You know you need to make connections and build a strong network within and beyond your organisation, but does it have to feel like another task on your to-do list?
We love to socialise and need to interact to relax and have fun. But networking is an important facet of our business life and that can make it feel like a task. Successful networkers know that opportunities are everywhere and can often be enjoyable. Here are three ways to make more of your networking opportunities and enjoy it.
Socialise more at work
Socialising after work hours is important and can be fun. You may go on company trips, training days or team dinners, but these ‘team’ events are not intimate and the point is to get to know people on a personal level. If you get to know your boss on a personal level (up to a point) and find something in common, you can more easily build a better relationship as well as communicate better, and the same applies to your office team and other co-workers. These relationships can be built up in very small, spontaneous, easily managed meetings like coffee or lunch breaks or a drink after work.
Socialising in off-the-cuff situations can often boost your network and career development, so a friendly chat with people outside your department while waiting for the kettle to boil, picking up the post or delivering reports may pay off later. Building your network across your organisation, rather than ‘silo working’ just within your department, will forge useful links, enhance your image and create an information grapevine.
Work may be work, but people like to work with real people – those that have similar interests and a social, engaging personality.
Socialise whenever you are training
If you focus solely on study and getting good grades when taking a training course you will be missing out. Socialising while you study will develop your social skills and can forge deeper bonds with people. After the training course, you should leave with three things:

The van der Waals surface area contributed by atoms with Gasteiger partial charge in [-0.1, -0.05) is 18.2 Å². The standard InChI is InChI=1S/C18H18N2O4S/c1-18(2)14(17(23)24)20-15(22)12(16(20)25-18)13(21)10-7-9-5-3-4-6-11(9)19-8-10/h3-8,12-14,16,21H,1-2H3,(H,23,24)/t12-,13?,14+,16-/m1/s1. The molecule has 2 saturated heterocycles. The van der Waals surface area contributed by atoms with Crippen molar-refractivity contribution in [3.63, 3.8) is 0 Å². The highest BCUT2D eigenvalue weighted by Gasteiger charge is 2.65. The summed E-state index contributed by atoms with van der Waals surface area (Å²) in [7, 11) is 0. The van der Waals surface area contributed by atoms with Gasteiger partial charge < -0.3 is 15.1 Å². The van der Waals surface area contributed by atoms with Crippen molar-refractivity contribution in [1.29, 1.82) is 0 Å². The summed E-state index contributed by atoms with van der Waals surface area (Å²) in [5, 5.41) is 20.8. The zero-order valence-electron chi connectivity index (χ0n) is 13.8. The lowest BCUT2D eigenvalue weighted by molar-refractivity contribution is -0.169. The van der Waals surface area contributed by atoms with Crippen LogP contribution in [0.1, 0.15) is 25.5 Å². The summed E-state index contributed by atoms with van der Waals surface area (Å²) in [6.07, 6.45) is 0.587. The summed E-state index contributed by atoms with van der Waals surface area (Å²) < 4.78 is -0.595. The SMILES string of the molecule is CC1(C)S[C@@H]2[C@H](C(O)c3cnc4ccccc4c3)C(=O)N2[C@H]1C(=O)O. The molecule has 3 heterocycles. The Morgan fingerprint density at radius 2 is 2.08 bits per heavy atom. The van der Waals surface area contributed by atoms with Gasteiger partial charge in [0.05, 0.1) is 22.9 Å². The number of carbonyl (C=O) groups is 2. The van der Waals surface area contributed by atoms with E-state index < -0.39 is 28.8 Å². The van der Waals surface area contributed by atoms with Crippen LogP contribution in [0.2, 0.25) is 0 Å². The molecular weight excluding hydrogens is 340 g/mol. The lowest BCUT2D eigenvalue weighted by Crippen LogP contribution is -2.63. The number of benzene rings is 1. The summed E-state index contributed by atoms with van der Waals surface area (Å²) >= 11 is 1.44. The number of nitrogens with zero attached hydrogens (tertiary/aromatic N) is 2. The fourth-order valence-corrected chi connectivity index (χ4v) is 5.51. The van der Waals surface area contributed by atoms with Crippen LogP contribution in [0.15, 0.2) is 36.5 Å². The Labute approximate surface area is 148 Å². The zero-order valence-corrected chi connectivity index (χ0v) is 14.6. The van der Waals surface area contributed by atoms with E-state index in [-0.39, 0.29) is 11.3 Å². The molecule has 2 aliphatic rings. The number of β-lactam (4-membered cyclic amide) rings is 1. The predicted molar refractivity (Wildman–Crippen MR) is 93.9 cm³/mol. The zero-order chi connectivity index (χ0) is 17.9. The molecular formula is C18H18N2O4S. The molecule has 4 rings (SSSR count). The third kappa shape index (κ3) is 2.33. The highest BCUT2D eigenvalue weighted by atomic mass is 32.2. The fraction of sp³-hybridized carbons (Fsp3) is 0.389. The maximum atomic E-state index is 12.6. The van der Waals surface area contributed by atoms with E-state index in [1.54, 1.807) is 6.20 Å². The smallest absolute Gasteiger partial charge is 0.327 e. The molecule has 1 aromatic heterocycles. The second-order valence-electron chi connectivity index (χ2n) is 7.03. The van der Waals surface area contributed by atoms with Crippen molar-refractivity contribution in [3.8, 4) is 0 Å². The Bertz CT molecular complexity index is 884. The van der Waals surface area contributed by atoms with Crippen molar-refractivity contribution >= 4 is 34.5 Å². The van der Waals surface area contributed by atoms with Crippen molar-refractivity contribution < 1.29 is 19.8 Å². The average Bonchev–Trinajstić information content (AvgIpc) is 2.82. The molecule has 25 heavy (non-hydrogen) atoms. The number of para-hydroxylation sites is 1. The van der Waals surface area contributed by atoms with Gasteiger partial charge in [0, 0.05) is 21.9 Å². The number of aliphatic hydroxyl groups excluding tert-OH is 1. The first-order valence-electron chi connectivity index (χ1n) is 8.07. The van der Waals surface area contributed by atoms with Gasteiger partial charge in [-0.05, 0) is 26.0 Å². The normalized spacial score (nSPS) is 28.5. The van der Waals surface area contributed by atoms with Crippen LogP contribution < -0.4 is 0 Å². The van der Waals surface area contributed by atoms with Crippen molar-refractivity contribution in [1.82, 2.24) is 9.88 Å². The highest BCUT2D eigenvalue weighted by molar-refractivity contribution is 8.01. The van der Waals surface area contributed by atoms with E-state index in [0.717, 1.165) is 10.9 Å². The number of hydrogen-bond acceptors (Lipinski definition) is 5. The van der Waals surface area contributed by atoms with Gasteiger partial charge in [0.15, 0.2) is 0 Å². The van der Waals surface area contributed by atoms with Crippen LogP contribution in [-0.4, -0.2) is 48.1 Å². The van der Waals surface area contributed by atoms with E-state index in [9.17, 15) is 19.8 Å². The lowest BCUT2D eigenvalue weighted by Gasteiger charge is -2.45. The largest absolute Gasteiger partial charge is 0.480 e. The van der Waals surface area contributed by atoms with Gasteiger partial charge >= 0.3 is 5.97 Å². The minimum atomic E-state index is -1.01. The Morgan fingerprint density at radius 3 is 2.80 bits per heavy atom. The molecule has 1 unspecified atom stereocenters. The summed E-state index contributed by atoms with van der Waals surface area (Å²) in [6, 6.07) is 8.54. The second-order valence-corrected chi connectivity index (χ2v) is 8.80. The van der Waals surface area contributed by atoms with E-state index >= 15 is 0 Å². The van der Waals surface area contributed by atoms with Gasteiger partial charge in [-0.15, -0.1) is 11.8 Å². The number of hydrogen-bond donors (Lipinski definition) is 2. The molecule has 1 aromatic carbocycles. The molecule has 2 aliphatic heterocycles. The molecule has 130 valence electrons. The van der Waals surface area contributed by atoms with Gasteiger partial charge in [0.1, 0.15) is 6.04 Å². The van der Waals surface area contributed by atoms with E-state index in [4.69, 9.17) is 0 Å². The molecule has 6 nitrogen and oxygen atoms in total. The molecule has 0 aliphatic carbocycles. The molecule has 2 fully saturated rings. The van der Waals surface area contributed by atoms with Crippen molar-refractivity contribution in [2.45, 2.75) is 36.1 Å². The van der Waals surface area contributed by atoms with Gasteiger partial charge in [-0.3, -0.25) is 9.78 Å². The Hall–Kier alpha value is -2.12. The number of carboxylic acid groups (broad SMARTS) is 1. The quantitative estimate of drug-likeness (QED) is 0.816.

1. A qualification
2. Friends you made and still keep in touch with
3. Acquaintances you see once in a while at events or perhaps in your business field.
Who you meet when you are on a training course really matters – it’s not just the qualification but the network that could be invaluable to you in business. Years after you qualify, some of your classmates will be in interesting or even senior positions and could be potential partners, introductions, customers, or employers.
If you were social while training and knew a lot of people, your classmates will remember that and will be more likely to link, meet and network with you.
Continue to build your own social circles
Don’t just work and then spend time with family and existing friends. Continue to invest time in socialising in your community to expand your network. You never know who you will meet and how they may be a resource in the future. For example, after having children, try starting a mothers’ group in your network. The purpose is to create play opportunities for the children while providing stimulating conversation for the mothers, but as friends introduce women from their own networks you’ll be amazed at the intellectual power and reach of the parents in this group. You’ll became close friends through your kids and although you’ll rarely talk about work and you won’t start this group for business purposes you’ll know you can reach out to this network for business support if needed.
So ask yourself, what are your interests? Participate in or start groups with similar interests and you never know who you can meet while you are having fun.